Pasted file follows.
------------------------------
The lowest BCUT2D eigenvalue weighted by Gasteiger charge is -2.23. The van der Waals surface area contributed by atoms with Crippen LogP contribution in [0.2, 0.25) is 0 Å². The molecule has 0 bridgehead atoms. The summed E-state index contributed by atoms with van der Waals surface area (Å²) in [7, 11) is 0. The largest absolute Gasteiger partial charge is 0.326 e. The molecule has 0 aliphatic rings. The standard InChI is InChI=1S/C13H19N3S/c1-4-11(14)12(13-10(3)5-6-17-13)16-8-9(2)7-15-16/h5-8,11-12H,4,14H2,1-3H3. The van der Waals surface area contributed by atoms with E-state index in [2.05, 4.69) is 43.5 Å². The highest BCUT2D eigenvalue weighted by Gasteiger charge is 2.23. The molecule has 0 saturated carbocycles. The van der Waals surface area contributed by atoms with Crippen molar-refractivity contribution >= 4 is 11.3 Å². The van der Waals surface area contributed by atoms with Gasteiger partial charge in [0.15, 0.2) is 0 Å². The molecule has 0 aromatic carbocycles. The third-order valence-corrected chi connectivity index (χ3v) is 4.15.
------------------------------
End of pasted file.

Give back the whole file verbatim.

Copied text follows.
The lowest BCUT2D eigenvalue weighted by Gasteiger charge is -2.23. The van der Waals surface area contributed by atoms with Crippen LogP contribution in [0.2, 0.25) is 0 Å². The molecule has 0 bridgehead atoms. The summed E-state index contributed by atoms with van der Waals surface area (Å²) in [7, 11) is 0. The largest absolute Gasteiger partial charge is 0.326 e. The molecule has 0 aliphatic rings. The standard InChI is InChI=1S/C13H19N3S/c1-4-11(14)12(13-10(3)5-6-17-13)16-8-9(2)7-15-16/h5-8,11-12H,4,14H2,1-3H3. The van der Waals surface area contributed by atoms with E-state index in [2.05, 4.69) is 43.5 Å². The highest BCUT2D eigenvalue weighted by Gasteiger charge is 2.23. The molecule has 0 saturated carbocycles. The van der Waals surface area contributed by atoms with Crippen molar-refractivity contribution >= 4 is 11.3 Å². The van der Waals surface area contributed by atoms with Gasteiger partial charge in [0.15, 0.2) is 0 Å². The molecule has 0 aromatic carbocycles. The third-order valence-corrected chi connectivity index (χ3v) is 4.15.